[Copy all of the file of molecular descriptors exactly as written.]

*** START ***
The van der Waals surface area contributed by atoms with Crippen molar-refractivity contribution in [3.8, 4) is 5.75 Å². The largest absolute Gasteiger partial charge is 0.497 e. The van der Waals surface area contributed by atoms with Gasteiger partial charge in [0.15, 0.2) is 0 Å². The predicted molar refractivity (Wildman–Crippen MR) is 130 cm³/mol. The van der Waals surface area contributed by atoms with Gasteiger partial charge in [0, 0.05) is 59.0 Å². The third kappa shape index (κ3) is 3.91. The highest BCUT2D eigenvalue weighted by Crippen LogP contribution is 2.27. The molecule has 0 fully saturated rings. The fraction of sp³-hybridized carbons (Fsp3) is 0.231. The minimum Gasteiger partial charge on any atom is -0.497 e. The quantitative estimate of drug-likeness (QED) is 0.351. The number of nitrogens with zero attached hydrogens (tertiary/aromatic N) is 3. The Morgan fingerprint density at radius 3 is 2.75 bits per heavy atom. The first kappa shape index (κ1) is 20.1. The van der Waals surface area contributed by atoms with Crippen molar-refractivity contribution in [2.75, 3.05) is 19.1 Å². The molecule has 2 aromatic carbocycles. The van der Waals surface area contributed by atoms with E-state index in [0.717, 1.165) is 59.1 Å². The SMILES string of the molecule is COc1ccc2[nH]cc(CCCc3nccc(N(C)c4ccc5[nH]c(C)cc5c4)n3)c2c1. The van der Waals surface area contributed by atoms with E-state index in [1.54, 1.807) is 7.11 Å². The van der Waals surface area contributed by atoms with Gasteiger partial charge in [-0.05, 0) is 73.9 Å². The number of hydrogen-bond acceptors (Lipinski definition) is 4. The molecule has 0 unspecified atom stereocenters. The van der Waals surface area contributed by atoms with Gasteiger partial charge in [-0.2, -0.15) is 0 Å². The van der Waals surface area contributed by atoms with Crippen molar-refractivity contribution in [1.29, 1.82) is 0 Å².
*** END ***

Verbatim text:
The van der Waals surface area contributed by atoms with Crippen molar-refractivity contribution in [3.8, 4) is 5.75 Å². The largest absolute Gasteiger partial charge is 0.497 e. The van der Waals surface area contributed by atoms with Gasteiger partial charge in [0.15, 0.2) is 0 Å². The predicted molar refractivity (Wildman–Crippen MR) is 130 cm³/mol. The van der Waals surface area contributed by atoms with Gasteiger partial charge in [0, 0.05) is 59.0 Å². The third kappa shape index (κ3) is 3.91. The highest BCUT2D eigenvalue weighted by Crippen LogP contribution is 2.27. The molecule has 0 fully saturated rings. The fraction of sp³-hybridized carbons (Fsp3) is 0.231. The minimum Gasteiger partial charge on any atom is -0.497 e. The quantitative estimate of drug-likeness (QED) is 0.351. The number of nitrogens with zero attached hydrogens (tertiary/aromatic N) is 3. The Morgan fingerprint density at radius 3 is 2.75 bits per heavy atom. The first kappa shape index (κ1) is 20.1. The van der Waals surface area contributed by atoms with Crippen molar-refractivity contribution in [2.75, 3.05) is 19.1 Å². The molecule has 2 aromatic carbocycles. The van der Waals surface area contributed by atoms with E-state index in [0.717, 1.165) is 59.1 Å². The SMILES string of the molecule is COc1ccc2[nH]cc(CCCc3nccc(N(C)c4ccc5[nH]c(C)cc5c4)n3)c2c1. The van der Waals surface area contributed by atoms with E-state index in [1.54, 1.807) is 7.11 Å². The van der Waals surface area contributed by atoms with Gasteiger partial charge in [-0.05, 0) is 73.9 Å². The number of hydrogen-bond acceptors (Lipinski definition) is 4. The molecule has 0 unspecified atom stereocenters. The van der Waals surface area contributed by atoms with Gasteiger partial charge in [-0.2, -0.15) is 0 Å². The van der Waals surface area contributed by atoms with Crippen molar-refractivity contribution in [1.29, 1.82) is 0 Å².